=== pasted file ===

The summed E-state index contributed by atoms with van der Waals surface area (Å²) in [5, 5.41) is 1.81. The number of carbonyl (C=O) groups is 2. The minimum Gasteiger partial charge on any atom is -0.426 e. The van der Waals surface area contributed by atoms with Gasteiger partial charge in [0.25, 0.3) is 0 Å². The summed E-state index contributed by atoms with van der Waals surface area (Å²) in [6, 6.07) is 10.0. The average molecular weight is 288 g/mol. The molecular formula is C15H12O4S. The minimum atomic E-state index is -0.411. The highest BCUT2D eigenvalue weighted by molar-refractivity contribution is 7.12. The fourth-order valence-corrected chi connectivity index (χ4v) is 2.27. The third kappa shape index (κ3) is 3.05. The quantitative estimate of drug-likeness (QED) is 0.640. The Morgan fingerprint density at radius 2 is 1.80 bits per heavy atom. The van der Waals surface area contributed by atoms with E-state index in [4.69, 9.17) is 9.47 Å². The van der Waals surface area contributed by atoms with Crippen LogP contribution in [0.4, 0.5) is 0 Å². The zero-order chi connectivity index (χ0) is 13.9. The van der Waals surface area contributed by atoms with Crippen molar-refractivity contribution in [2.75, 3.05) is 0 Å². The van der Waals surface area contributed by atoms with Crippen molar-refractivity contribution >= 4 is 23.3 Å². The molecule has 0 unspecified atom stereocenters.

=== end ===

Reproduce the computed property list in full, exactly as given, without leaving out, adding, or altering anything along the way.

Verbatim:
The summed E-state index contributed by atoms with van der Waals surface area (Å²) in [5, 5.41) is 1.81. The number of carbonyl (C=O) groups is 2. The minimum Gasteiger partial charge on any atom is -0.426 e. The van der Waals surface area contributed by atoms with Gasteiger partial charge in [0.25, 0.3) is 0 Å². The summed E-state index contributed by atoms with van der Waals surface area (Å²) in [6, 6.07) is 10.0. The average molecular weight is 288 g/mol. The molecular formula is C15H12O4S. The minimum atomic E-state index is -0.411. The highest BCUT2D eigenvalue weighted by molar-refractivity contribution is 7.12. The fourth-order valence-corrected chi connectivity index (χ4v) is 2.27. The third kappa shape index (κ3) is 3.05. The quantitative estimate of drug-likeness (QED) is 0.640. The Morgan fingerprint density at radius 2 is 1.80 bits per heavy atom. The van der Waals surface area contributed by atoms with E-state index in [4.69, 9.17) is 9.47 Å². The van der Waals surface area contributed by atoms with Crippen LogP contribution in [0.4, 0.5) is 0 Å². The zero-order chi connectivity index (χ0) is 13.9. The van der Waals surface area contributed by atoms with Crippen molar-refractivity contribution in [2.75, 3.05) is 0 Å². The van der Waals surface area contributed by atoms with Crippen molar-refractivity contribution >= 4 is 23.3 Å². The molecule has 0 unspecified atom stereocenters.